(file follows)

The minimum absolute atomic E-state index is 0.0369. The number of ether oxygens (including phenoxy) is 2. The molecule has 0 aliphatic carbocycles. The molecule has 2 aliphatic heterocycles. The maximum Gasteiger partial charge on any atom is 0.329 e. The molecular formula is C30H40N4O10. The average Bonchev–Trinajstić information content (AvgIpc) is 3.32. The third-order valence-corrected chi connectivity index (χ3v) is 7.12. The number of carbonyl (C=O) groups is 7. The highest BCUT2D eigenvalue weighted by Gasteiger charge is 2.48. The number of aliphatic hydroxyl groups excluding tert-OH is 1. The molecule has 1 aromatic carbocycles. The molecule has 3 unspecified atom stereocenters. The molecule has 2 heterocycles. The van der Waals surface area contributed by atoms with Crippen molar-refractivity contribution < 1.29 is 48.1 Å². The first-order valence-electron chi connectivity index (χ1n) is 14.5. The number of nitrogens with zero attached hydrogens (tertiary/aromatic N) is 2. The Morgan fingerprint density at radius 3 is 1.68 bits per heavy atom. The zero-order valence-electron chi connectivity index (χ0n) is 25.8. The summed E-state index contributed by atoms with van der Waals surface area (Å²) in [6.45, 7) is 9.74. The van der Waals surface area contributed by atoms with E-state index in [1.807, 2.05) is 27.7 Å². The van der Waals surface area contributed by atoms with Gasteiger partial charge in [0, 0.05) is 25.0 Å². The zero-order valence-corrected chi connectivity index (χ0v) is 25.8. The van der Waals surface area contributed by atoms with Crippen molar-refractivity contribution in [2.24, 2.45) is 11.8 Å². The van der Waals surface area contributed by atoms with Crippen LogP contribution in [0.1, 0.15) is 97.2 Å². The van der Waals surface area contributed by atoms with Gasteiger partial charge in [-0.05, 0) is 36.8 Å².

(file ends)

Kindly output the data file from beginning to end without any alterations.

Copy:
The minimum absolute atomic E-state index is 0.0369. The number of ether oxygens (including phenoxy) is 2. The molecule has 0 aliphatic carbocycles. The molecule has 2 aliphatic heterocycles. The maximum Gasteiger partial charge on any atom is 0.329 e. The molecular formula is C30H40N4O10. The average Bonchev–Trinajstić information content (AvgIpc) is 3.32. The third-order valence-corrected chi connectivity index (χ3v) is 7.12. The number of carbonyl (C=O) groups is 7. The highest BCUT2D eigenvalue weighted by Gasteiger charge is 2.48. The number of aliphatic hydroxyl groups excluding tert-OH is 1. The molecule has 1 aromatic carbocycles. The molecule has 3 unspecified atom stereocenters. The molecule has 2 heterocycles. The van der Waals surface area contributed by atoms with Crippen molar-refractivity contribution < 1.29 is 48.1 Å². The first-order valence-electron chi connectivity index (χ1n) is 14.5. The number of nitrogens with zero attached hydrogens (tertiary/aromatic N) is 2. The Morgan fingerprint density at radius 3 is 1.68 bits per heavy atom. The zero-order valence-electron chi connectivity index (χ0n) is 25.8. The summed E-state index contributed by atoms with van der Waals surface area (Å²) in [6.45, 7) is 9.74. The van der Waals surface area contributed by atoms with E-state index in [1.807, 2.05) is 27.7 Å². The van der Waals surface area contributed by atoms with Gasteiger partial charge in [0, 0.05) is 25.0 Å². The zero-order valence-corrected chi connectivity index (χ0v) is 25.8. The van der Waals surface area contributed by atoms with Crippen molar-refractivity contribution in [2.24, 2.45) is 11.8 Å². The van der Waals surface area contributed by atoms with Crippen LogP contribution in [0.1, 0.15) is 97.2 Å². The van der Waals surface area contributed by atoms with Gasteiger partial charge in [-0.05, 0) is 36.8 Å².